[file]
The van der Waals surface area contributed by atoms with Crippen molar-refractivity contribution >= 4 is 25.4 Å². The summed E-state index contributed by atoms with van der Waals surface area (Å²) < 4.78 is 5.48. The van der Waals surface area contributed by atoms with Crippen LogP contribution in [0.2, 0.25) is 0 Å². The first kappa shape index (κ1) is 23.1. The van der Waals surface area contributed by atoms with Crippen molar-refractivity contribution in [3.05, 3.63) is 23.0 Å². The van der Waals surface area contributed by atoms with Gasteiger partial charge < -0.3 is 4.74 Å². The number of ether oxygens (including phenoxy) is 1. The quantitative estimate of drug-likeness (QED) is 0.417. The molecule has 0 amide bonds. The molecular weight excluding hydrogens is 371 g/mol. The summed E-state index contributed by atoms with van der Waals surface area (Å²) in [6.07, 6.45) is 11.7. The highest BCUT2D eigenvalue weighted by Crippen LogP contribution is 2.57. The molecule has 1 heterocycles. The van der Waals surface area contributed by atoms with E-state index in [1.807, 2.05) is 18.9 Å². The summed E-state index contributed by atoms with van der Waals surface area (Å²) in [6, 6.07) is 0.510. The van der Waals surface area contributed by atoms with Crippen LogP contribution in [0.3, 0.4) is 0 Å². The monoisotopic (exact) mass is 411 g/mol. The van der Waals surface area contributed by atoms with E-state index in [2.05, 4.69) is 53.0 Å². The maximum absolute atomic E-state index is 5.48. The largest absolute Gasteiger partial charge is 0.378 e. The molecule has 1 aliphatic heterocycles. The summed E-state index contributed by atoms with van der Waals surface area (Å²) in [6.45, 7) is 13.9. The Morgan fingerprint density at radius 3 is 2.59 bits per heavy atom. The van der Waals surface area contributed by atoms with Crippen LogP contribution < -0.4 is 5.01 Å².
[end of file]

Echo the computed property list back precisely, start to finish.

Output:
The van der Waals surface area contributed by atoms with Crippen molar-refractivity contribution >= 4 is 25.4 Å². The summed E-state index contributed by atoms with van der Waals surface area (Å²) < 4.78 is 5.48. The van der Waals surface area contributed by atoms with Crippen LogP contribution in [0.2, 0.25) is 0 Å². The first kappa shape index (κ1) is 23.1. The van der Waals surface area contributed by atoms with Crippen molar-refractivity contribution in [3.05, 3.63) is 23.0 Å². The van der Waals surface area contributed by atoms with Gasteiger partial charge < -0.3 is 4.74 Å². The number of ether oxygens (including phenoxy) is 1. The quantitative estimate of drug-likeness (QED) is 0.417. The molecule has 0 amide bonds. The molecular weight excluding hydrogens is 371 g/mol. The summed E-state index contributed by atoms with van der Waals surface area (Å²) in [6.07, 6.45) is 11.7. The highest BCUT2D eigenvalue weighted by Crippen LogP contribution is 2.57. The molecule has 1 heterocycles. The van der Waals surface area contributed by atoms with E-state index in [1.807, 2.05) is 18.9 Å². The summed E-state index contributed by atoms with van der Waals surface area (Å²) in [6, 6.07) is 0.510. The van der Waals surface area contributed by atoms with Crippen LogP contribution in [0.3, 0.4) is 0 Å². The monoisotopic (exact) mass is 411 g/mol. The van der Waals surface area contributed by atoms with E-state index in [2.05, 4.69) is 53.0 Å². The maximum absolute atomic E-state index is 5.48. The largest absolute Gasteiger partial charge is 0.378 e. The molecule has 1 aliphatic heterocycles. The summed E-state index contributed by atoms with van der Waals surface area (Å²) in [6.45, 7) is 13.9. The Morgan fingerprint density at radius 3 is 2.59 bits per heavy atom. The van der Waals surface area contributed by atoms with Crippen LogP contribution < -0.4 is 5.01 Å².